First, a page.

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Syracuse working to hit critical mass to grow startup community
It’s a Friday afternoon at the Technology Garden, a business incubator in Syracuse. The dozen or so staff members of software design company Rounded Development are sitting around on couches, chowing on Dinosaur Barbeque take-out and chatting up ideas for new products.
As one of the company’s co-founders, Eric Hinman, explains, the sessions are all about sparking creativity.
"That’s when ideas are born and that’s how large companies can be formed," Hinman says. "Around taking a step back [and] coming up with really cool ideas that solve real world problems."
One of Hinman's co-workers inquires whether anyone has an idea on how to conserve water while doing the dishes.
"Putting the stopper in (the drain)," someone replies as laughter breaks out. Problem solved.
They can't all be brilliant ideas.
These regular Friday get-togethers are not exclusive to Rounded employees. The company opens its doors to any entrepreneur who has an idea to pitch, or simply wants to hang out.
"We have a lot of ping-pong and four square mixed in there too," Hinman explains.
It’s all a mini example of some of what makes a good startup community: inspiration, interaction and the leadership of more senior entrepreneurs.
"A huge, huge gap"
Rounded occupies one of the largest offices in the Tech Garden, which opened seven years ago in what was once a partially collapsed parking garage downtown. It took awhile for the space to fill up, says Mitchell Patterson, who helps run the incubator. But the Tech Garden has now become a major hub of startup activity in Syracuse and was just renovated to make more room.
Patterson says cheap rent is a big draw for young startups to Syracuse, but a lack of investment money is a major hurdle to them growing.
"New York (City) even, which is newer to the game, has over $900 per person when you break it down with how much venture capital’s available. Syracuse has $17," he says. "That is just a huge, huge gap that isn’t being filled."
That’s a sentiment often heard from smaller cities trying to build startup communities.
(Here's a ranking of the top 10 cities for venture capital.)
Brad Feld, a venture capitalist from Boulder, Colo., who’s written a book about startup communities, argues that if a community is building interesting companies, the investment dollars will come.
Feld says it takes at least a generation of entrepreneurs committed to not only building their business, but also building their community. If enough leaders, as he calls them, stick around then eventually the community will hit a critical mass of entrepreneurship.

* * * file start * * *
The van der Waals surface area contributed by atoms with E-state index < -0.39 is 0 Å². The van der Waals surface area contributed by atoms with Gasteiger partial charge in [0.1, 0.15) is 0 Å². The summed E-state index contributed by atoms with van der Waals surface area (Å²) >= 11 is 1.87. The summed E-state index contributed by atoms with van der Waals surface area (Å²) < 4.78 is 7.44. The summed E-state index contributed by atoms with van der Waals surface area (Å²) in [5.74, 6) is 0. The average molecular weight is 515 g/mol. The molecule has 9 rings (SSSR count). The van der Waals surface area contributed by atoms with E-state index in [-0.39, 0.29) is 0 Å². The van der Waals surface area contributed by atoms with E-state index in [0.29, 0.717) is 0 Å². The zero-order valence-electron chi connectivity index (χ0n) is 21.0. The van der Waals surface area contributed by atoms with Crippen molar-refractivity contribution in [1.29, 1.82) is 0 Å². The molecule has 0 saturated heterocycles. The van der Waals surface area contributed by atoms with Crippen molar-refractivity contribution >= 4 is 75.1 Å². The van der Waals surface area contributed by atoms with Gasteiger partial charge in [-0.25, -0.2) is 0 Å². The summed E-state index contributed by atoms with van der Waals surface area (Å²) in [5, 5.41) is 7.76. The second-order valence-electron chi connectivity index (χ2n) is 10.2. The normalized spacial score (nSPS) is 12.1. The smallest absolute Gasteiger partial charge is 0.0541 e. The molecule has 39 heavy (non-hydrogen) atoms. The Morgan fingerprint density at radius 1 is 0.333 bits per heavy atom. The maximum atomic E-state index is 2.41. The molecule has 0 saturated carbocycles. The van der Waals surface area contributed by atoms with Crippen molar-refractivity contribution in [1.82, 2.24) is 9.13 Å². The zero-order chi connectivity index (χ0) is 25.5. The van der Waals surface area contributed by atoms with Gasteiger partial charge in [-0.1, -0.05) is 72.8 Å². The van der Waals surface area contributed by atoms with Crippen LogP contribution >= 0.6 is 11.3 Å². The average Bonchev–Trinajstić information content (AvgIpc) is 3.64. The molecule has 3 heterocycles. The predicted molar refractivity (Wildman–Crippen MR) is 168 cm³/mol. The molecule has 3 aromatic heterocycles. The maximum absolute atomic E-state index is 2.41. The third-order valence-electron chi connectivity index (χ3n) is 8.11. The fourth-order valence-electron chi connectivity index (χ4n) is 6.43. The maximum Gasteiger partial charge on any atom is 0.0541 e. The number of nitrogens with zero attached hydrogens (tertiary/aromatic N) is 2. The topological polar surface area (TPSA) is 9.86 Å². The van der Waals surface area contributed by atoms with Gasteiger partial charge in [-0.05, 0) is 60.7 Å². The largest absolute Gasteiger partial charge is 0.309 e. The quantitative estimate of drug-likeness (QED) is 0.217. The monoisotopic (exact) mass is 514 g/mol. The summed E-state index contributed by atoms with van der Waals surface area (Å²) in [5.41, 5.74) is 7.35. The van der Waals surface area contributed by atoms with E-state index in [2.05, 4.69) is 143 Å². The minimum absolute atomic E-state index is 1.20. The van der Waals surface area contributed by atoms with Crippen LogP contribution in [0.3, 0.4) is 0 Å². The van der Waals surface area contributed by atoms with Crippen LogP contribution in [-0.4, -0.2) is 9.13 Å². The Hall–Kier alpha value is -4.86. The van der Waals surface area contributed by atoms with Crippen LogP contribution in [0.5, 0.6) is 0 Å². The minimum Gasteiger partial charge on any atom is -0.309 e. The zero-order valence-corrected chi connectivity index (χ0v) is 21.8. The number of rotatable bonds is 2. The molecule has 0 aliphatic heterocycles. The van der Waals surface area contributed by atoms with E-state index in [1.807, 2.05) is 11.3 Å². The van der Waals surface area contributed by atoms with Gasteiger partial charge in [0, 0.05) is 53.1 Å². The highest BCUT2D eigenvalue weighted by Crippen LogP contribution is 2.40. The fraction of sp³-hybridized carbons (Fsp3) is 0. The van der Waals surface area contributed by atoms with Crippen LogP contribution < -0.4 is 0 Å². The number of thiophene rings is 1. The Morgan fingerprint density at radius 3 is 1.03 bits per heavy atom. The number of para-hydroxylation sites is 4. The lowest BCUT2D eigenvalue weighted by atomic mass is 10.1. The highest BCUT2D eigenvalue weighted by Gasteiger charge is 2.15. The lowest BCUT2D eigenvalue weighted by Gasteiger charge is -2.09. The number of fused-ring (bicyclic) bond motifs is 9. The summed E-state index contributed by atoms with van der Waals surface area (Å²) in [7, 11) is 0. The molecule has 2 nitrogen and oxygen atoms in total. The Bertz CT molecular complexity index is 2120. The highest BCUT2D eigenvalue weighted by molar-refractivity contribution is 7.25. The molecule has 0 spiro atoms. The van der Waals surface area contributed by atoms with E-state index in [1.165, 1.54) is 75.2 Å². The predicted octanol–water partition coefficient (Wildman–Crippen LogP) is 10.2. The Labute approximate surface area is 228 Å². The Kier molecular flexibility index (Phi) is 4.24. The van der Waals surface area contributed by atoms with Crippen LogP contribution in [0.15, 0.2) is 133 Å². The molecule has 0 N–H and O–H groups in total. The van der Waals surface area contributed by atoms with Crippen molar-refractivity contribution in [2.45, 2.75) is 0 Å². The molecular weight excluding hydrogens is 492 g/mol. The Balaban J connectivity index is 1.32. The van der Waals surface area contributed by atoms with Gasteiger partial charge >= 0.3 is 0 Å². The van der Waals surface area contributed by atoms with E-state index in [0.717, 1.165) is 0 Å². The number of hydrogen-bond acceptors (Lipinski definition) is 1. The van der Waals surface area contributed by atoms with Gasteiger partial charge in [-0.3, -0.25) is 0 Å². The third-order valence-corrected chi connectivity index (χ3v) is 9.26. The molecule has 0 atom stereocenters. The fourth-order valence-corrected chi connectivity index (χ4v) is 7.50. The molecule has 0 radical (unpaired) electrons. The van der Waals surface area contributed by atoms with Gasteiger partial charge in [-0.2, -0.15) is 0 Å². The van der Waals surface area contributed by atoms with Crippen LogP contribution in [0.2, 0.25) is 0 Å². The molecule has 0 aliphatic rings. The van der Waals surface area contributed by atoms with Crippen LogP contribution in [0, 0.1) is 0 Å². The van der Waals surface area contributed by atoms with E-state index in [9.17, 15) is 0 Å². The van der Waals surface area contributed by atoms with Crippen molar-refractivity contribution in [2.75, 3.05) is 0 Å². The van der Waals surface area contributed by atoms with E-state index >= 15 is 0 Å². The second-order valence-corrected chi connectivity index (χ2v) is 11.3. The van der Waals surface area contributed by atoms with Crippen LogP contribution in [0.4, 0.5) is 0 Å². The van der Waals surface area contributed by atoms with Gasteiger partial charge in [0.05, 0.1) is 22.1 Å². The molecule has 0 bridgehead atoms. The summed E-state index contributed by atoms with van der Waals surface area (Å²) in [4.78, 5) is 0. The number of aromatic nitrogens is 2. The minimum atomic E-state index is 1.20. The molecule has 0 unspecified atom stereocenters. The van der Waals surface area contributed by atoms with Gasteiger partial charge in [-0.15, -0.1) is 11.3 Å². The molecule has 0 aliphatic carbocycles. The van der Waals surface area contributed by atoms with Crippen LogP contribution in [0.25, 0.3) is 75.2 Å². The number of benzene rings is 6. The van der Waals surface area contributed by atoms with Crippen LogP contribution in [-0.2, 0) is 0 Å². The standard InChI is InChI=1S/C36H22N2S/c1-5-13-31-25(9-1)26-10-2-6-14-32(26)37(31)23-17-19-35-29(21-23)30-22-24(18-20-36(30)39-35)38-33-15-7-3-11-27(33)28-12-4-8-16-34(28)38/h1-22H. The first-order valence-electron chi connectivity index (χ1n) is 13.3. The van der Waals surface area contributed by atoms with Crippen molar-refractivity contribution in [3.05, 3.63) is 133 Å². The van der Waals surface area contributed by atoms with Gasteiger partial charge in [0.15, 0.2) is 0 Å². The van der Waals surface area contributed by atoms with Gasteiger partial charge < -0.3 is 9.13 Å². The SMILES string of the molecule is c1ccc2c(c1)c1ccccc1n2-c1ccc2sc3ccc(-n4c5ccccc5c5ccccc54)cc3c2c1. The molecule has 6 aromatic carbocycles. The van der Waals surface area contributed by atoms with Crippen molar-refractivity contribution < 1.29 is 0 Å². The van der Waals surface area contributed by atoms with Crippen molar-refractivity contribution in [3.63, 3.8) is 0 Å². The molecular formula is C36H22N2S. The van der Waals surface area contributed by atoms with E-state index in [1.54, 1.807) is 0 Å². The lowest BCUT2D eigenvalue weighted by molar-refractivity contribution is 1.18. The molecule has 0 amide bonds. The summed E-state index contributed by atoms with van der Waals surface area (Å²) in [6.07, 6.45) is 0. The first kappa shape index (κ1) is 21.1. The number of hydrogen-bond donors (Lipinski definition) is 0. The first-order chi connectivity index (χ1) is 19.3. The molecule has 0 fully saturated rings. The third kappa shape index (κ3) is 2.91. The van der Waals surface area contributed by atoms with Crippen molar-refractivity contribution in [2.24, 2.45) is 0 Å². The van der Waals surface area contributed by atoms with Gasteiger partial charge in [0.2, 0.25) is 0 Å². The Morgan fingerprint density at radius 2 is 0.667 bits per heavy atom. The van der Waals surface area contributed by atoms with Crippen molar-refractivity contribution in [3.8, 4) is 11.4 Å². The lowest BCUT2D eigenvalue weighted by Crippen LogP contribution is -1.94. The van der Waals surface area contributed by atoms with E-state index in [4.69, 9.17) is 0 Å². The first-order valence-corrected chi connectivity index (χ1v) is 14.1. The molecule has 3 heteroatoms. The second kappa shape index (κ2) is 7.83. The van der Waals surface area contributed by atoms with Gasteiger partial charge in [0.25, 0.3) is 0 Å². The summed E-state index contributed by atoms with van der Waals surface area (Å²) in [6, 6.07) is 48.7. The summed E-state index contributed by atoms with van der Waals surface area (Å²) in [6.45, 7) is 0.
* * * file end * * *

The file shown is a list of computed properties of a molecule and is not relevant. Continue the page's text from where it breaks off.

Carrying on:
"But if everybody wants to move out of the community, nothing is going to sustain over time," he says.
An important source of potential leaders and new talent to a startup community, according to Feld, is a strong university.
"If some percentage of those new, young smart people decide to stay and start a company in the city over time, again over this long period of time, the startup community will grow and develop," he says.
Entrepreneurship programs at Syracuse University are flourishing.
A recent study by the Kauffman Foundation, an organization working to boost entrepreneurship, found that the areas educating the most entrepreneurs were more likely to retain their companies.
Competing with the Holy Grail
But keeping young tech companies in smaller cities like Syracuse can still be challenge. The city must compete with a desire by 20-somethings to live in trendier places like New York City and the mindset that they need to be located there in order to make it big.
Once a poster child of the Syracuse startup scene, online reputation service BrandYourself recently moved most of its operations to New York City, drawn away by investors and a desire to grow. The company was started by a trio of Syracuse University students. Co-founder Patrick Ambron says Syracuse was a great place to start out.
"They have different advantages and disadvantages," Ambron says of New York City versus Syracuse. "And depending on which stages [you're in], you have to weigh which ones are more important to you as a company."
But he adds The Big Apple has things central New York just can't match.
"What New York City has that Syracuse couldn't complete on is direct access to media, direct access to business development partners, because there are a lot more bigger companies in New York City," Ambron says.
While the move may work out well for BrandYourself, Donna Harris of the Startup America Partnership, argues many companies suffer from the notion that the grass will be greener on the other side if they relocate.
"There’s a perception that the Holy Grail sits in Silicon Valley and if only you move, everything will be right with your company," she says. "And that’s just not true."
Harris says it only takes few companies to decided to stay put, and be successful, to start a trend and put a community on the proverbial map. And the team at Rounded seems to want to help start it.
"I would love to see Rounded as that company" that makes it big in Syracuse, Hinman says. He adds the company has no plans or pressures to move.
That's a start, but Syracuse will might need a few more companies before it earns startup community bragging rights.
You can follow reporter Ryan Delaney on Twitter @RyanWRVO
The Upstate Economy
The Upstate Economy